This is how the site looked near its first incarnation. This is the site back in 2003 when it was still wide and red. It was originally part of ASPSmith. This is the first view of the library as its own web site. As you will notice it was reasonably well designed. The basic layout of the site is nice. The search results aren't very clean, but they work for their purpose.


Later the site received a new design of Thomas Johansen. That layout remained for plenty of years, and it received many minor changes over the years of use. This is the nice green layout everyone has been seeing for years. 


Now after trimming the fat off of the site, it is a tall, lean page with plenty to offer its users. Sections of the pages are grouped together nicely with headings. There is spacing to allow users to clearly see and use elements on the page. The RSS feed is being powered by FeedBurner so you can now see how many others are subscribing to the regular expressions on the site.


The site is more usable in my opinion. I have a much easier time reading and working with the pages on the site. I think this visual upgrade is also a very strong usability upgrade as well. I recommend you check out the new design of RegExLib.

Let us know what you think!

Unpacking Tuples in Python

There are plenty of reasons why I like the Python language. Yes, I know it is an interpreted language and it is very dynamic. While looking at some JavaScript mere moments ago, I saw someone pass back two values from a function. This is one thing that bothers me when I am writing in a lot of languages. I will need to pass back two or more values from my function. So I need to change the return value to some type of a sequence perhaps an array. Then I need to adjust the location where I call the function so that it accepts and array. It then needs to take each value of the array and place the returned value into each variable that needs the value.... Yuck! What a pain just to get a couple of values!

A lot of times I just want a simple solution to my problem. I'd like to type 2 lines of code instead of 5. Python has plenty of problems, but one of my favorites assets of the Python language is the ability to Unpack tuples from functions. So lets say that I want to return three values from my function. I just separate them by commas and it works. I then in my function call just list each variable to which those values correspond separated by commas and away I go.


def GetBestHotel()
    # Logic Goes Here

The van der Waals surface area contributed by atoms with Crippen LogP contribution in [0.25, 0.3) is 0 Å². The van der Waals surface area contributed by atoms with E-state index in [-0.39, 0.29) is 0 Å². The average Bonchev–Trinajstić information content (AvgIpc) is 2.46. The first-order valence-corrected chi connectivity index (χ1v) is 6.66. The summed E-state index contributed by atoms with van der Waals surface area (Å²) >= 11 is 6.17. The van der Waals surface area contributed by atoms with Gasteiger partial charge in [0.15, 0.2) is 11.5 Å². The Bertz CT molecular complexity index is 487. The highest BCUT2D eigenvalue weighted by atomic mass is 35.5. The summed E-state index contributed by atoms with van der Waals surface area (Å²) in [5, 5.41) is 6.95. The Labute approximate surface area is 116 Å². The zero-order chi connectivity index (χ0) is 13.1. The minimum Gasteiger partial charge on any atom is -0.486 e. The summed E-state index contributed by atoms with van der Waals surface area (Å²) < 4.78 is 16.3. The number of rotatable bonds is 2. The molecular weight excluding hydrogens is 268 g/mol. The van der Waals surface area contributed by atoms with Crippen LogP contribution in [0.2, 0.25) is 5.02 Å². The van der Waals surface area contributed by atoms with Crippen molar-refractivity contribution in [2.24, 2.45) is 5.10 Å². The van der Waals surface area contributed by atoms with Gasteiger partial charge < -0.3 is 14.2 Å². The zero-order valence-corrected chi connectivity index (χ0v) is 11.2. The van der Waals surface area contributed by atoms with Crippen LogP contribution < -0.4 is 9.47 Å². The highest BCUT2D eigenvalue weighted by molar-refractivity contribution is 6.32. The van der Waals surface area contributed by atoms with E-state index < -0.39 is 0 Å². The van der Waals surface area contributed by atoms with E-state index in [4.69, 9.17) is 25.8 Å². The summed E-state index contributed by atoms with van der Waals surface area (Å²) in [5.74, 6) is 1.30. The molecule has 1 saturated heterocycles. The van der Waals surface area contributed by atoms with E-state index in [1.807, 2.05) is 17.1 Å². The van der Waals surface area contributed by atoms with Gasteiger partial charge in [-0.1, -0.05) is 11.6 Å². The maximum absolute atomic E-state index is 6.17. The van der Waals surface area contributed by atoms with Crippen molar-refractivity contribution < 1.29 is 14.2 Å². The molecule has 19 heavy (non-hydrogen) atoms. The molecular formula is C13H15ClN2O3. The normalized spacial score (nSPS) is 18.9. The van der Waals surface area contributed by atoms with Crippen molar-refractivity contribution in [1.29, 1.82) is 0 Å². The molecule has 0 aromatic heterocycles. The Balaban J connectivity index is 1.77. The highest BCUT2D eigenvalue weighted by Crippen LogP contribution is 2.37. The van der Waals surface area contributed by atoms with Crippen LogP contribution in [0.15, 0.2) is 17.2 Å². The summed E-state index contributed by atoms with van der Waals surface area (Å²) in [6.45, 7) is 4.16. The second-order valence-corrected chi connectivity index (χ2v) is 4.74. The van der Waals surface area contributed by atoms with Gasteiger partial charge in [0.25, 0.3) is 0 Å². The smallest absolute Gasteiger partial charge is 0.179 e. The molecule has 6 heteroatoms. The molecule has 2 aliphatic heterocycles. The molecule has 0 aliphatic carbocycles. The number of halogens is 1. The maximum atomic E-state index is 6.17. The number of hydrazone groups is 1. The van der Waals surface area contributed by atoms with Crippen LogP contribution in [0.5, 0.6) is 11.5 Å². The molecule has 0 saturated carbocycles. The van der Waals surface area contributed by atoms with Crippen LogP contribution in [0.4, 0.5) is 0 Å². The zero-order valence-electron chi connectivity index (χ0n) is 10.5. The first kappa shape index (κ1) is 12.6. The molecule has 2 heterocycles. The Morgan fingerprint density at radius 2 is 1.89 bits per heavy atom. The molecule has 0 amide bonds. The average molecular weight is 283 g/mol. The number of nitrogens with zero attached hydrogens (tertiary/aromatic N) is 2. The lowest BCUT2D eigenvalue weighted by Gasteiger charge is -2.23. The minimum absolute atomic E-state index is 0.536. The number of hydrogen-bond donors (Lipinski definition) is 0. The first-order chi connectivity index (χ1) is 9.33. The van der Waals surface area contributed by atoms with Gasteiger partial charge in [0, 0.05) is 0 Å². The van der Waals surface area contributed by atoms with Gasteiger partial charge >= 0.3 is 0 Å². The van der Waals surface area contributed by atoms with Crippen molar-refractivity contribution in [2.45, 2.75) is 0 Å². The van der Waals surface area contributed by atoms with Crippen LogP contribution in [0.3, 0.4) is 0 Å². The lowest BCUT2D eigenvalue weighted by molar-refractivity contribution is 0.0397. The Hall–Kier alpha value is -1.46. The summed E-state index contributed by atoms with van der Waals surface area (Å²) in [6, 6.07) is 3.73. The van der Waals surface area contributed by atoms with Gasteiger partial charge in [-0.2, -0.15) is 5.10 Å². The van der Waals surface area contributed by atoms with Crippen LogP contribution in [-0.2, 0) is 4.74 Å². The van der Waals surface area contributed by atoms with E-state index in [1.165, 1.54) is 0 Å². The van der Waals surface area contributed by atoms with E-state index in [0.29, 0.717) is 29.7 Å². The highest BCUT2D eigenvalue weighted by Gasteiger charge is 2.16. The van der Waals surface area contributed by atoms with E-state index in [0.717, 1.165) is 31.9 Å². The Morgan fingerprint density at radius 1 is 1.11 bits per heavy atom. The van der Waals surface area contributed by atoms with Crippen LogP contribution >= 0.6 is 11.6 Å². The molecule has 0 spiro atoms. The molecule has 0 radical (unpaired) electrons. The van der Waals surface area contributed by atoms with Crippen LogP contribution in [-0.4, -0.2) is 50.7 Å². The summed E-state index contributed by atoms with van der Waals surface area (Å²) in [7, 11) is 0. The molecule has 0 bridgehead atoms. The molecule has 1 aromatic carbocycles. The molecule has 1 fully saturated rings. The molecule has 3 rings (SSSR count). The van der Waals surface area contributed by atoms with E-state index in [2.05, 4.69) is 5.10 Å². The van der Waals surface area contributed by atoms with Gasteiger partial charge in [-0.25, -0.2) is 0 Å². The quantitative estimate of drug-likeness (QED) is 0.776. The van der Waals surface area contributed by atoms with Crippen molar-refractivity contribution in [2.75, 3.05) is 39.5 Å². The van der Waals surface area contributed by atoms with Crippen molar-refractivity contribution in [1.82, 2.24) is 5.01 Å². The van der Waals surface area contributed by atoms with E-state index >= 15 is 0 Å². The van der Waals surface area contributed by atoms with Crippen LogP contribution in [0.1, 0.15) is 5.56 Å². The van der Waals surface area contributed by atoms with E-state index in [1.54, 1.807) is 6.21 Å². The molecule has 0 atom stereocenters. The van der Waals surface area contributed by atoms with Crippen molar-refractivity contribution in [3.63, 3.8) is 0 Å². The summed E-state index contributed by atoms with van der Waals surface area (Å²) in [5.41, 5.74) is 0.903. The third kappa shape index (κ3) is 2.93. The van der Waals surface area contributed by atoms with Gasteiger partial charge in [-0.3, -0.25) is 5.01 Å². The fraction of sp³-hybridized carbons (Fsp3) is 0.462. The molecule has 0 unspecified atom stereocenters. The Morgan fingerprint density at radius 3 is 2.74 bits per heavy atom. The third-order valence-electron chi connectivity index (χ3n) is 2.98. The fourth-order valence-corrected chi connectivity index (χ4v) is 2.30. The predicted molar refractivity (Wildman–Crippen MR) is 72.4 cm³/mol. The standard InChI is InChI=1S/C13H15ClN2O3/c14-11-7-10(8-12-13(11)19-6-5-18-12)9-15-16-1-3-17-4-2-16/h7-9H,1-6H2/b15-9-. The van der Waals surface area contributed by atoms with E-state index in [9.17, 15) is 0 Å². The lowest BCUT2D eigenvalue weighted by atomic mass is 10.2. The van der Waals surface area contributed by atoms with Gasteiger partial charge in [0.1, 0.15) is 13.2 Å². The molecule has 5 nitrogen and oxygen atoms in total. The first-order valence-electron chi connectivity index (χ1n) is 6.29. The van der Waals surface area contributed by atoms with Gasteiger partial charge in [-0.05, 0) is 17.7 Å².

return name, location, cost

hotelName, hotelLocation, hotelCost = GetBestHotel()


Isn't that a neat trick. I just listed each variable and Python unpacked that tuple (basically an array) and it put each of the values in the correct variables. No extra variable declarations and I didn't have to have an assignment statement for each of the values being returned. Now that is convenience. This is obviously a very specialized little feature, but I do enjoy having it available. It is always good to know of the useful tricks of any language you use.

An Explanation of Interfaces in C# for Beginners

I recently authored an article for ASP Alliance in which I describe the basics of how interfaces work and how to use and create them in C#. I tried not to describe in great detail exactly how everything works, because that will prevent beginners from understanding how interfaces may be used. I plan to write further about this topic, but I think it a mistake to begin with even an intermediate description of a topic without at least giving a beginners explanation first. I'll be doing some more advanced examples for my next article on interfaces, so look forward to one in the not too distant future.

I am not sure how the rest of you feel, but I think that interfaces are an amazing tool. I try to use interfaces when possible, because it makes code much more maintainable.

Let me know what you think and any suggestions for future articles.

As always, thanks for reading!

Using the as Statement to Cast Without Exceptions in C#

It is common to obtain variables with a type which is not the desired one. Considering that plenty of times there will be variables passed using the object data type, it is important to be able to cast your variables into more usable types. Say for example you're passed a variable as an object. You probably want to be able to access properties or methods of this object, so you will need to cast it into another class. The simple way of doing this is to use code similar to this.

DataTable myData = (DataTable)dataSource;

This works well, but is slightly more dangerous than it needs to be. The problem I have with casting it in this way is that the variable dataSource might not be a DataTable, and if this is the case we will throw an exception. Yes, we could wrap a try-catch block around this code, but I prefer to avoid exceptions when possible instead of catching them.